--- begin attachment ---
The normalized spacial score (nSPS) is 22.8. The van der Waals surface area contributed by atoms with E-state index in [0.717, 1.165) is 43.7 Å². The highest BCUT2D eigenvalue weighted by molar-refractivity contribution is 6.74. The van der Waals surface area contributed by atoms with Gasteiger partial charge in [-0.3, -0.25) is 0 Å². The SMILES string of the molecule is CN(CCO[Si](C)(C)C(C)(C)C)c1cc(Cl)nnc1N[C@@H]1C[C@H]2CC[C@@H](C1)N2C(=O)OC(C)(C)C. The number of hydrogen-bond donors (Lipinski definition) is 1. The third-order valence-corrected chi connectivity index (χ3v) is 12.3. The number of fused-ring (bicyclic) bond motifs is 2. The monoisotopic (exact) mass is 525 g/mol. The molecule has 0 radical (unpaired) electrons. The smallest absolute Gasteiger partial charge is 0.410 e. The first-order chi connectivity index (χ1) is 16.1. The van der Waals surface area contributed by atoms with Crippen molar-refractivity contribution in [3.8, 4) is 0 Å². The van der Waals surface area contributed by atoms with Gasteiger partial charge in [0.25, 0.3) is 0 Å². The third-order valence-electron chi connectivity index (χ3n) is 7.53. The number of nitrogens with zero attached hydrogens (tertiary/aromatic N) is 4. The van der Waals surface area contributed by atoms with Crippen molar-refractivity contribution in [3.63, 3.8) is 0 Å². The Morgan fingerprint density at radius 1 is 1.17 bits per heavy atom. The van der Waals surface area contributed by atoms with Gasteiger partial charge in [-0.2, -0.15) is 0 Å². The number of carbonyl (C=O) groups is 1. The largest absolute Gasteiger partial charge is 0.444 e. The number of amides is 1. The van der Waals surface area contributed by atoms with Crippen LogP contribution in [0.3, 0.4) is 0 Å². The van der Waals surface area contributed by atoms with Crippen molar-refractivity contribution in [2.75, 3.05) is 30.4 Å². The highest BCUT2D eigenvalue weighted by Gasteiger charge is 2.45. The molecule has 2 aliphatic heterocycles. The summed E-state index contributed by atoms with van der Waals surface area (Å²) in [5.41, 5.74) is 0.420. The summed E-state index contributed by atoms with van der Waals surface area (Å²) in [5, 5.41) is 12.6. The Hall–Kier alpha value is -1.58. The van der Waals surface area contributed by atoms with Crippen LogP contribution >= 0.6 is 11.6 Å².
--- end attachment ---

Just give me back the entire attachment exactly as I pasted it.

The normalized spacial score (nSPS) is 22.8. The van der Waals surface area contributed by atoms with E-state index in [0.717, 1.165) is 43.7 Å². The highest BCUT2D eigenvalue weighted by molar-refractivity contribution is 6.74. The van der Waals surface area contributed by atoms with Gasteiger partial charge in [-0.3, -0.25) is 0 Å². The SMILES string of the molecule is CN(CCO[Si](C)(C)C(C)(C)C)c1cc(Cl)nnc1N[C@@H]1C[C@H]2CC[C@@H](C1)N2C(=O)OC(C)(C)C. The number of hydrogen-bond donors (Lipinski definition) is 1. The third-order valence-corrected chi connectivity index (χ3v) is 12.3. The number of fused-ring (bicyclic) bond motifs is 2. The monoisotopic (exact) mass is 525 g/mol. The molecule has 0 radical (unpaired) electrons. The smallest absolute Gasteiger partial charge is 0.410 e. The first-order chi connectivity index (χ1) is 16.1. The van der Waals surface area contributed by atoms with Crippen molar-refractivity contribution in [3.8, 4) is 0 Å². The van der Waals surface area contributed by atoms with Gasteiger partial charge in [0.25, 0.3) is 0 Å². The third-order valence-electron chi connectivity index (χ3n) is 7.53. The number of nitrogens with zero attached hydrogens (tertiary/aromatic N) is 4. The van der Waals surface area contributed by atoms with Crippen molar-refractivity contribution in [3.63, 3.8) is 0 Å². The Morgan fingerprint density at radius 1 is 1.17 bits per heavy atom. The van der Waals surface area contributed by atoms with Gasteiger partial charge in [-0.2, -0.15) is 0 Å². The number of carbonyl (C=O) groups is 1. The largest absolute Gasteiger partial charge is 0.444 e. The number of amides is 1. The van der Waals surface area contributed by atoms with Crippen LogP contribution in [0.3, 0.4) is 0 Å². The van der Waals surface area contributed by atoms with Crippen molar-refractivity contribution in [2.75, 3.05) is 30.4 Å². The highest BCUT2D eigenvalue weighted by Gasteiger charge is 2.45. The molecule has 2 aliphatic heterocycles. The summed E-state index contributed by atoms with van der Waals surface area (Å²) in [5.41, 5.74) is 0.420. The summed E-state index contributed by atoms with van der Waals surface area (Å²) in [5, 5.41) is 12.6. The Hall–Kier alpha value is -1.58. The van der Waals surface area contributed by atoms with Crippen LogP contribution >= 0.6 is 11.6 Å².